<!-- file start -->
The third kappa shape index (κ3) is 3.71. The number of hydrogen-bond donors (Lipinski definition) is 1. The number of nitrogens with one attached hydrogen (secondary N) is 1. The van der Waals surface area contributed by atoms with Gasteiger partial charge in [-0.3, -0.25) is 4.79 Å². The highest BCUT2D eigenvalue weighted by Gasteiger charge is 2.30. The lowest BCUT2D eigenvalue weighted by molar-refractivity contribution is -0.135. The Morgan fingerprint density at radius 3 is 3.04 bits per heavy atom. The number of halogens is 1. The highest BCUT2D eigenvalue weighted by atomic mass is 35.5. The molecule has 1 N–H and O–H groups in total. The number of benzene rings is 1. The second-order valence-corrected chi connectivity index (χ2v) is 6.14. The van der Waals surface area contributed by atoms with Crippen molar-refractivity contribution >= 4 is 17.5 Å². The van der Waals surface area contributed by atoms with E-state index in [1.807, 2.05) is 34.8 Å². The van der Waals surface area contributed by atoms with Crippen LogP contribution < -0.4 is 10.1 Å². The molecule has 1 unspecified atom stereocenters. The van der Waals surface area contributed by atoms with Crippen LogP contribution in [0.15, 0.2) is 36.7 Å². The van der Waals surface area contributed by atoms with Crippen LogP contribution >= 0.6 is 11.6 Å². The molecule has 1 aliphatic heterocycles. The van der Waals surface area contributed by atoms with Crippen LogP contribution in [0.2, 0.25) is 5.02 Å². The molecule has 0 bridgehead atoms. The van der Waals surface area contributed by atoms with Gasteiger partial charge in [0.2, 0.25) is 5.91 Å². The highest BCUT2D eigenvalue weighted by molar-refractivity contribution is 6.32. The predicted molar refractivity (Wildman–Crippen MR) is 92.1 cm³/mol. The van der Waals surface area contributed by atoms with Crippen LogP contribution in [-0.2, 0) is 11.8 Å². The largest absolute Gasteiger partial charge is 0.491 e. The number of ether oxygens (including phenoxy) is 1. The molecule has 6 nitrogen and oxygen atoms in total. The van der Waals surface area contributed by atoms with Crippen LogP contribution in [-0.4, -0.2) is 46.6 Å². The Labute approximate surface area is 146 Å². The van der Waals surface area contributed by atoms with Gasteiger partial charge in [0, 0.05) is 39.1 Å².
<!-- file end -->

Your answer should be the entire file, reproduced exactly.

The third kappa shape index (κ3) is 3.71. The number of hydrogen-bond donors (Lipinski definition) is 1. The number of nitrogens with one attached hydrogen (secondary N) is 1. The van der Waals surface area contributed by atoms with Gasteiger partial charge in [-0.3, -0.25) is 4.79 Å². The highest BCUT2D eigenvalue weighted by Gasteiger charge is 2.30. The lowest BCUT2D eigenvalue weighted by molar-refractivity contribution is -0.135. The Morgan fingerprint density at radius 3 is 3.04 bits per heavy atom. The number of halogens is 1. The highest BCUT2D eigenvalue weighted by atomic mass is 35.5. The molecule has 1 N–H and O–H groups in total. The number of benzene rings is 1. The second-order valence-corrected chi connectivity index (χ2v) is 6.14. The van der Waals surface area contributed by atoms with Crippen molar-refractivity contribution >= 4 is 17.5 Å². The van der Waals surface area contributed by atoms with E-state index in [1.807, 2.05) is 34.8 Å². The van der Waals surface area contributed by atoms with Crippen LogP contribution < -0.4 is 10.1 Å². The molecule has 1 unspecified atom stereocenters. The van der Waals surface area contributed by atoms with Crippen LogP contribution in [0.15, 0.2) is 36.7 Å². The van der Waals surface area contributed by atoms with Crippen LogP contribution >= 0.6 is 11.6 Å². The molecule has 1 aliphatic heterocycles. The van der Waals surface area contributed by atoms with Crippen LogP contribution in [0.2, 0.25) is 5.02 Å². The molecule has 0 bridgehead atoms. The van der Waals surface area contributed by atoms with Gasteiger partial charge in [0.2, 0.25) is 5.91 Å². The highest BCUT2D eigenvalue weighted by molar-refractivity contribution is 6.32. The predicted molar refractivity (Wildman–Crippen MR) is 92.1 cm³/mol. The van der Waals surface area contributed by atoms with Crippen LogP contribution in [-0.2, 0) is 11.8 Å². The largest absolute Gasteiger partial charge is 0.491 e. The number of ether oxygens (including phenoxy) is 1. The molecule has 6 nitrogen and oxygen atoms in total. The van der Waals surface area contributed by atoms with Crippen LogP contribution in [-0.4, -0.2) is 46.6 Å². The Labute approximate surface area is 146 Å². The van der Waals surface area contributed by atoms with Gasteiger partial charge in [0, 0.05) is 39.1 Å².